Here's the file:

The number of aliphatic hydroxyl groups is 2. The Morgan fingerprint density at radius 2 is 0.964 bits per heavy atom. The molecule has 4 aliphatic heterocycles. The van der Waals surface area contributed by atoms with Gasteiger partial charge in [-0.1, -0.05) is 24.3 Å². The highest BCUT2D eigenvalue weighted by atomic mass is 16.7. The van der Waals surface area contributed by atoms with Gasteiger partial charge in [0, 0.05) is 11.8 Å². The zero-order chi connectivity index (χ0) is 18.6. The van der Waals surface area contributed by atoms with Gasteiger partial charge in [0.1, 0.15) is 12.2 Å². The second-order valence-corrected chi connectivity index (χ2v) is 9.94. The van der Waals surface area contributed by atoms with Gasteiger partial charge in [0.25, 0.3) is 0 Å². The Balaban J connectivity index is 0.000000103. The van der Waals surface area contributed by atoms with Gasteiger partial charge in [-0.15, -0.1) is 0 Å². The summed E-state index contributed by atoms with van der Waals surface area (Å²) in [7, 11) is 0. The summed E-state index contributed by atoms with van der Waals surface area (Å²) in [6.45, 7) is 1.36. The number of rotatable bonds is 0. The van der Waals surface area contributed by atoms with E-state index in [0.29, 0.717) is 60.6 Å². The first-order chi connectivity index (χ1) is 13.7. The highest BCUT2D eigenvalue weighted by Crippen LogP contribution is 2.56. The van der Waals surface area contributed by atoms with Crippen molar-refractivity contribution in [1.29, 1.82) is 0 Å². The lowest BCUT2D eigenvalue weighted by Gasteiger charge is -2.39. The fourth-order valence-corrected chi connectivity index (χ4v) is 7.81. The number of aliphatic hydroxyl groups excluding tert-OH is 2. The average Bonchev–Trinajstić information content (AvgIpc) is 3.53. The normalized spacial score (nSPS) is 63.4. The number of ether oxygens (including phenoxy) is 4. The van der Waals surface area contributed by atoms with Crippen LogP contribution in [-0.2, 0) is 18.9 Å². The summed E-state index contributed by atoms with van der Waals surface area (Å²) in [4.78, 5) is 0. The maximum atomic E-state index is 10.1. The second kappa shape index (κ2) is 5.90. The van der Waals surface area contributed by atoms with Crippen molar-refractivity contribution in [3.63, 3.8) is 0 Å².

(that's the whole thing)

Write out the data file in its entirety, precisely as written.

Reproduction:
The number of aliphatic hydroxyl groups is 2. The Morgan fingerprint density at radius 2 is 0.964 bits per heavy atom. The molecule has 4 aliphatic heterocycles. The van der Waals surface area contributed by atoms with Gasteiger partial charge in [-0.1, -0.05) is 24.3 Å². The highest BCUT2D eigenvalue weighted by atomic mass is 16.7. The van der Waals surface area contributed by atoms with Gasteiger partial charge in [0, 0.05) is 11.8 Å². The zero-order chi connectivity index (χ0) is 18.6. The van der Waals surface area contributed by atoms with Gasteiger partial charge in [0.1, 0.15) is 12.2 Å². The second-order valence-corrected chi connectivity index (χ2v) is 9.94. The van der Waals surface area contributed by atoms with Gasteiger partial charge in [0.25, 0.3) is 0 Å². The Balaban J connectivity index is 0.000000103. The van der Waals surface area contributed by atoms with Gasteiger partial charge in [-0.15, -0.1) is 0 Å². The summed E-state index contributed by atoms with van der Waals surface area (Å²) in [7, 11) is 0. The summed E-state index contributed by atoms with van der Waals surface area (Å²) in [6.45, 7) is 1.36. The number of rotatable bonds is 0. The van der Waals surface area contributed by atoms with E-state index in [0.29, 0.717) is 60.6 Å². The first-order chi connectivity index (χ1) is 13.7. The highest BCUT2D eigenvalue weighted by Crippen LogP contribution is 2.56. The van der Waals surface area contributed by atoms with Crippen molar-refractivity contribution in [1.29, 1.82) is 0 Å². The lowest BCUT2D eigenvalue weighted by Gasteiger charge is -2.39. The fourth-order valence-corrected chi connectivity index (χ4v) is 7.81. The number of aliphatic hydroxyl groups excluding tert-OH is 2. The average Bonchev–Trinajstić information content (AvgIpc) is 3.53. The normalized spacial score (nSPS) is 63.4. The number of ether oxygens (including phenoxy) is 4. The van der Waals surface area contributed by atoms with Crippen LogP contribution in [-0.2, 0) is 18.9 Å². The summed E-state index contributed by atoms with van der Waals surface area (Å²) in [4.78, 5) is 0. The maximum atomic E-state index is 10.1. The second kappa shape index (κ2) is 5.90. The van der Waals surface area contributed by atoms with Crippen molar-refractivity contribution in [3.63, 3.8) is 0 Å².